Egon Schiele: The Radical Nude At Courtauld Gallery
Londonist Rating: ★★★★☆
Egon Schiele was an Austrian painter who, along with his fellow countrymen Gustav Klimt and Oskar Kokoschka, changed the nature of portraiture and representing the human figure in the early 20th century. Schiele died aged only 28, succumbing to the Spanish flu that only three days before had claimed the life of his pregnant wife — yet even in that short time he created some great works.
Egon Schiele: The Radical Nude examines the artists's drawings and watercolours of nudes and how they were strikingly different to anything that had come before them. Nudes are a familiar subject in classical art, yet before Schiele they were almost always shown in a positive light — reclining languidly or striking an athletic pose.
Schiele turned this convention on its head, depicting nudes in contorted positions and women displaying their genitalia confidently, sometimes aggressively. He wasn't afraid to tackle taboos — depicting prostitutes, a pregnant woman, and two girls embracing. Many of Schiele's works raise an eyebrow even today, so you can imagine the controversy they must have sparked in early 20th century Vienna.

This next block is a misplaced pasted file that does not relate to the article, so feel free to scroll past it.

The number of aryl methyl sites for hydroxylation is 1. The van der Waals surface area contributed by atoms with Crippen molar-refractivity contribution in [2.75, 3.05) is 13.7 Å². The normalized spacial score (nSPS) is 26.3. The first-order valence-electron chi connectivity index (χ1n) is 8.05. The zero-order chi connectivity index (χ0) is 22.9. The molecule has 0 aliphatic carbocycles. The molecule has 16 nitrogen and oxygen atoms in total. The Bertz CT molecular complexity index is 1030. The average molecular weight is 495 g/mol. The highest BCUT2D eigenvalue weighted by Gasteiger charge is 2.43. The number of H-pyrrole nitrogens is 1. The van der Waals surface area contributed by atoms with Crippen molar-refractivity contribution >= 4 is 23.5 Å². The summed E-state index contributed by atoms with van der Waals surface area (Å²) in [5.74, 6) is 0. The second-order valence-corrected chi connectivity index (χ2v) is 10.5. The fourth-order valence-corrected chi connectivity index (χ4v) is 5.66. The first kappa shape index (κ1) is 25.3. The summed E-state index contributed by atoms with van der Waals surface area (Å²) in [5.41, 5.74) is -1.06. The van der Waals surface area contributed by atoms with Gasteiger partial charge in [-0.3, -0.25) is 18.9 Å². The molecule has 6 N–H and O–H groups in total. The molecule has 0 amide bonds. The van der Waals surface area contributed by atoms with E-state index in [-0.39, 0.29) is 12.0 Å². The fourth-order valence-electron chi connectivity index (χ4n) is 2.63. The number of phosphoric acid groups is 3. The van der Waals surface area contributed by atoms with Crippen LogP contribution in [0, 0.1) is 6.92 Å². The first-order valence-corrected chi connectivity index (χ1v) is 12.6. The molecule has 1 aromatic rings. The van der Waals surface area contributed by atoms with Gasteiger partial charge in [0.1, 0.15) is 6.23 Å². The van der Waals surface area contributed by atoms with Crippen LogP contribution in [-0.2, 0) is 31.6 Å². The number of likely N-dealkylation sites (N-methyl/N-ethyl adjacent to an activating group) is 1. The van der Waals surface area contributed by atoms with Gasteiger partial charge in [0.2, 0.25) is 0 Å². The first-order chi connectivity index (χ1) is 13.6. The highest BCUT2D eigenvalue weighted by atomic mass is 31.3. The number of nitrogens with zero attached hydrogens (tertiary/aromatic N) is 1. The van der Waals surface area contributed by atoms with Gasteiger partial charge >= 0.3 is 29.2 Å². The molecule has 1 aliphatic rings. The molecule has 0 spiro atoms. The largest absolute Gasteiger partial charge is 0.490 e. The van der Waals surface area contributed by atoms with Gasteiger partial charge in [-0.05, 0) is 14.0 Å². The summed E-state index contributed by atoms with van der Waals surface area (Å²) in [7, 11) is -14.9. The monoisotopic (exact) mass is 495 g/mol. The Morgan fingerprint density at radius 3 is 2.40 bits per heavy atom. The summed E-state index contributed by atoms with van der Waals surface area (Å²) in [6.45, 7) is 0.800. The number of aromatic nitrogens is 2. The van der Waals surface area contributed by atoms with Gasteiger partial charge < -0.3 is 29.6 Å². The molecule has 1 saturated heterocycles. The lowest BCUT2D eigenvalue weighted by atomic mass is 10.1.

It's not just women that Schiele depicted, and several self-portraits are on display here, showing the artist both emaciated and improbably contorted. At times he disposes of any attempt at portraiture and simply paints a nude body — the lower half of a man in blue and purple is quite repulsive to look at. Schiele's unflattering bodies came long before Francis Bacon and Lucien Freud would take up this mantle.
This is one of the best exhibitions we've seen at the Courtauld Gallery.
Egon Schiele: The Radical Nude is on at the Courtauld Gallery, Somerset House until 18 January. Tickets are £8.50 for adults and includes entrance to the permanent collection.
For more great art in London, see our October listings.
Last Updated 23 October 2014